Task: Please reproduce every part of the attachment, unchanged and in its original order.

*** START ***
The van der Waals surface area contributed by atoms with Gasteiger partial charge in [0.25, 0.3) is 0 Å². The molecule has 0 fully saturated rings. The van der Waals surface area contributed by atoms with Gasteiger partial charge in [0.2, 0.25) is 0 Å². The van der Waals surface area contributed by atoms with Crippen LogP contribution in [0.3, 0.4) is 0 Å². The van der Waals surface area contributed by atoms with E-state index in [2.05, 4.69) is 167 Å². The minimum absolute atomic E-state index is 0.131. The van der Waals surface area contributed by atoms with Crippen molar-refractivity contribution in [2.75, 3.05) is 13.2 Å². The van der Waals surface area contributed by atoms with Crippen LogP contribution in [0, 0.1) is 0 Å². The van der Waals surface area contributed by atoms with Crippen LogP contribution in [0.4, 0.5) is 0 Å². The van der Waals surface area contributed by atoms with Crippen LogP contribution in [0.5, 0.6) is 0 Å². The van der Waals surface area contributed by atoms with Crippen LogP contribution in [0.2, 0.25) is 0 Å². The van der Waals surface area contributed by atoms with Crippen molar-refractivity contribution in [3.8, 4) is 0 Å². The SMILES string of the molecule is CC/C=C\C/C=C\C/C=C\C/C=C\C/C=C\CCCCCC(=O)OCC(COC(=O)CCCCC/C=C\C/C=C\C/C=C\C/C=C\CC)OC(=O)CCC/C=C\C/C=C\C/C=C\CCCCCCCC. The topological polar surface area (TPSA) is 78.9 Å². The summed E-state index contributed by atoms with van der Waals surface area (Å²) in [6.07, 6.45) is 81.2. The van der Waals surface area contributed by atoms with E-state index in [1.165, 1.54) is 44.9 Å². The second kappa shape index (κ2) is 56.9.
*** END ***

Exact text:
The van der Waals surface area contributed by atoms with Gasteiger partial charge in [0.25, 0.3) is 0 Å². The molecule has 0 fully saturated rings. The van der Waals surface area contributed by atoms with Gasteiger partial charge in [0.2, 0.25) is 0 Å². The van der Waals surface area contributed by atoms with Crippen LogP contribution in [0.3, 0.4) is 0 Å². The van der Waals surface area contributed by atoms with E-state index in [2.05, 4.69) is 167 Å². The minimum absolute atomic E-state index is 0.131. The van der Waals surface area contributed by atoms with Crippen molar-refractivity contribution in [2.75, 3.05) is 13.2 Å². The van der Waals surface area contributed by atoms with Crippen LogP contribution in [0, 0.1) is 0 Å². The van der Waals surface area contributed by atoms with Crippen LogP contribution in [0.4, 0.5) is 0 Å². The van der Waals surface area contributed by atoms with Crippen LogP contribution in [0.5, 0.6) is 0 Å². The van der Waals surface area contributed by atoms with Crippen LogP contribution in [0.2, 0.25) is 0 Å². The van der Waals surface area contributed by atoms with Crippen molar-refractivity contribution in [3.8, 4) is 0 Å². The SMILES string of the molecule is CC/C=C\C/C=C\C/C=C\C/C=C\C/C=C\CCCCCC(=O)OCC(COC(=O)CCCCC/C=C\C/C=C\C/C=C\C/C=C\CC)OC(=O)CCC/C=C\C/C=C\C/C=C\CCCCCCCC. The topological polar surface area (TPSA) is 78.9 Å². The summed E-state index contributed by atoms with van der Waals surface area (Å²) in [6.07, 6.45) is 81.2. The van der Waals surface area contributed by atoms with E-state index in [1.165, 1.54) is 44.9 Å². The second kappa shape index (κ2) is 56.9.